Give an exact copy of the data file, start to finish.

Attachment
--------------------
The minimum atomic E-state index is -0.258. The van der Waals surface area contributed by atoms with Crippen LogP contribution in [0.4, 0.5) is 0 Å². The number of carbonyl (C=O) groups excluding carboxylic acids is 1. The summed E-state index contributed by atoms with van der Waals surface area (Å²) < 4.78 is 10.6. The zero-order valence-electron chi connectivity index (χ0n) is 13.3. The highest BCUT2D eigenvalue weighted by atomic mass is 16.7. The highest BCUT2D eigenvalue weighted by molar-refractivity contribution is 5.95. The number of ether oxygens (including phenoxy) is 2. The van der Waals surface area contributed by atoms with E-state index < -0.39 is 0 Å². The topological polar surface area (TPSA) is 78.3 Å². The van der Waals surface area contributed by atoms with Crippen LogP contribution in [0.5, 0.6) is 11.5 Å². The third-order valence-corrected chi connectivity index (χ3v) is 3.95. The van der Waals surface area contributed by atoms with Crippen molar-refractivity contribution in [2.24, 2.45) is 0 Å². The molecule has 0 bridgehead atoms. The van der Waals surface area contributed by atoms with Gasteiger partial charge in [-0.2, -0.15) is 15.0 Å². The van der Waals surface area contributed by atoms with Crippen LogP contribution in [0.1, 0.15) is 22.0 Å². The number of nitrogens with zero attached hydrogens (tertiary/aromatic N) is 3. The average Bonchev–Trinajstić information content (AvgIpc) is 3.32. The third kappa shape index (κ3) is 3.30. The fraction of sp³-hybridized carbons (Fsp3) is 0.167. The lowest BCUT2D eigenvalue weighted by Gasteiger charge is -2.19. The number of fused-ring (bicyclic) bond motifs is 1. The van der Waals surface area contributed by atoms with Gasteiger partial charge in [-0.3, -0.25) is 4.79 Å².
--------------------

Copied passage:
The minimum atomic E-state index is -0.258. The van der Waals surface area contributed by atoms with Crippen LogP contribution in [0.4, 0.5) is 0 Å². The number of carbonyl (C=O) groups excluding carboxylic acids is 1. The summed E-state index contributed by atoms with van der Waals surface area (Å²) < 4.78 is 10.6. The zero-order valence-electron chi connectivity index (χ0n) is 13.3. The highest BCUT2D eigenvalue weighted by atomic mass is 16.7. The highest BCUT2D eigenvalue weighted by molar-refractivity contribution is 5.95. The number of ether oxygens (including phenoxy) is 2. The van der Waals surface area contributed by atoms with E-state index < -0.39 is 0 Å². The topological polar surface area (TPSA) is 78.3 Å². The van der Waals surface area contributed by atoms with Crippen LogP contribution in [0.5, 0.6) is 11.5 Å². The third-order valence-corrected chi connectivity index (χ3v) is 3.95. The van der Waals surface area contributed by atoms with Crippen molar-refractivity contribution in [2.24, 2.45) is 0 Å². The molecule has 0 bridgehead atoms. The van der Waals surface area contributed by atoms with Gasteiger partial charge in [-0.2, -0.15) is 15.0 Å². The van der Waals surface area contributed by atoms with Crippen LogP contribution in [0.1, 0.15) is 22.0 Å². The number of nitrogens with zero attached hydrogens (tertiary/aromatic N) is 3. The average Bonchev–Trinajstić information content (AvgIpc) is 3.32. The third kappa shape index (κ3) is 3.30. The fraction of sp³-hybridized carbons (Fsp3) is 0.167. The lowest BCUT2D eigenvalue weighted by Gasteiger charge is -2.19. The number of fused-ring (bicyclic) bond motifs is 1. The van der Waals surface area contributed by atoms with Gasteiger partial charge in [-0.3, -0.25) is 4.79 Å².